ENBIS-16: Sensitivity Analysis for Computer Models15 September 2016; 09:00 – 12:30; University of Sheffield, School of Mathematics & Statistics, Hicks Building (Room TBA)
ENBIS-16 Half-Day Free Post-Conference Course on Thursday, September 15th, 2016
Computer models are used in many disciplines for making predictions when conducting physical experiments would be too costly or impractical. Typically, there will be uncertainty as to what values should be used for some of the model inputs, which induces uncertainty in the model output predictions. This course is concerned with methods for investigating how individual uncertain inputs contribute to the output uncertainty, so that model users can determine where to concentrate their resources in reducing input uncertainty. The course will include both theory and practical computational tools, implemented in the software package R. The course will also include an introduction to methods for eliciting probability distributions from experts, for the purposes of quantifying uncertainty about model inputs.
The course is designed for users of computer models, and statisticians interested in computer model uncertainty. Participants are assumed to have knowledge of standard probability distributions and basic Monte Carlo methods.
The course should enable participants to:
understand how to quantify input importance using variance-based and decision-theoretic measures;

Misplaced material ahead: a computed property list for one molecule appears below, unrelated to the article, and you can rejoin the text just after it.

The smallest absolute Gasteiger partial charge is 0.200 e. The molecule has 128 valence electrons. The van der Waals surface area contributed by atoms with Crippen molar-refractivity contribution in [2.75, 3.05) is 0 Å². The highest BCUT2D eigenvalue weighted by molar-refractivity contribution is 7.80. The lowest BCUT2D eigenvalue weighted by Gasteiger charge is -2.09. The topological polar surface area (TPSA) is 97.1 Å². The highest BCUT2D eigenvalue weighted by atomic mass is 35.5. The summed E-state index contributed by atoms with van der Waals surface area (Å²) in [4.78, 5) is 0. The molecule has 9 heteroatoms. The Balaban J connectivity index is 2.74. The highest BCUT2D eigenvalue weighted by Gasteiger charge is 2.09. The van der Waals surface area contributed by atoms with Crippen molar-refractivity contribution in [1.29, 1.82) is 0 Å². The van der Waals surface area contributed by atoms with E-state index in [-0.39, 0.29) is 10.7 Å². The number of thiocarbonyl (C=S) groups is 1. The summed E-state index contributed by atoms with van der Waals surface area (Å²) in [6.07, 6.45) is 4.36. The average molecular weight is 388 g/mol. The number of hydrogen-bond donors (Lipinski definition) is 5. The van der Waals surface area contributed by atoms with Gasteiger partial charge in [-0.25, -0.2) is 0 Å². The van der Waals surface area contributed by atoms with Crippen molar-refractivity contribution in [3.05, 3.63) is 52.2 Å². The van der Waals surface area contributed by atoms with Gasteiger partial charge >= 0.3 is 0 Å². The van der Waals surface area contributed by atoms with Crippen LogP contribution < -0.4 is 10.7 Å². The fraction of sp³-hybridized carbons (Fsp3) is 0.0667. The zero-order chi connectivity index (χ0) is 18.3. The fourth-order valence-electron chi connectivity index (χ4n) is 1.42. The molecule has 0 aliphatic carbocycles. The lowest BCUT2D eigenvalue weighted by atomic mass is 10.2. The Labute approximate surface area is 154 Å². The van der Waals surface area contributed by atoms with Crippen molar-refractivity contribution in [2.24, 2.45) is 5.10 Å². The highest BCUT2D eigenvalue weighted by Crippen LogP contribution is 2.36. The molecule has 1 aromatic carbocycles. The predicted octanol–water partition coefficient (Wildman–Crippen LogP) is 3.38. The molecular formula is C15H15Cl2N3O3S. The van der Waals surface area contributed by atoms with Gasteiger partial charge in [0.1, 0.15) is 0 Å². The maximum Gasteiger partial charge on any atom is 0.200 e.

calculate these measures for computationally cheap computer models, using R
elicit a univariate probability distribution from an expert.
Please note there is a limited number of free participant slots for this course. Once the quota is full and registration no longer possible, please e-mail firstname.lastname@example.org to express your interest to be waitlisted.
The course will involve a mixture of lectures and computer practicals. Proposed timetable is as follows:
9am-10.30am. Sensitivity analysis theory
10.30am-11am. Eliciting prior distributions from experts
11am-12.30pm. Computational methods
Teaching Materials Provided to Course Participants
Presentation slides and R code.
Technical Prerequisites for Participants
Participants should bring their own laptops on which R has to be pre-installed, ideally with the following packages, including the R packages SHELF and mgcv.
Jeremy Oakley is a Professor of Statistics at the School of Mathematics and Statistics at the University of Sheffield. He is an Associate Editor for the SIAM/ASA Journal of Uncertainty Quantification. He has been researching statistical methods for computer model uncertainty for over 15 years, and has a number of both methodological and applied publications in the field.
Mark Strong is an academic public health doctor, and a statistician, at the School of Health and Related Research at the University of Sheffield. He is currently has a National Institute for Health Research postdoctoral fellowship, working on health economic decision model uncertainty.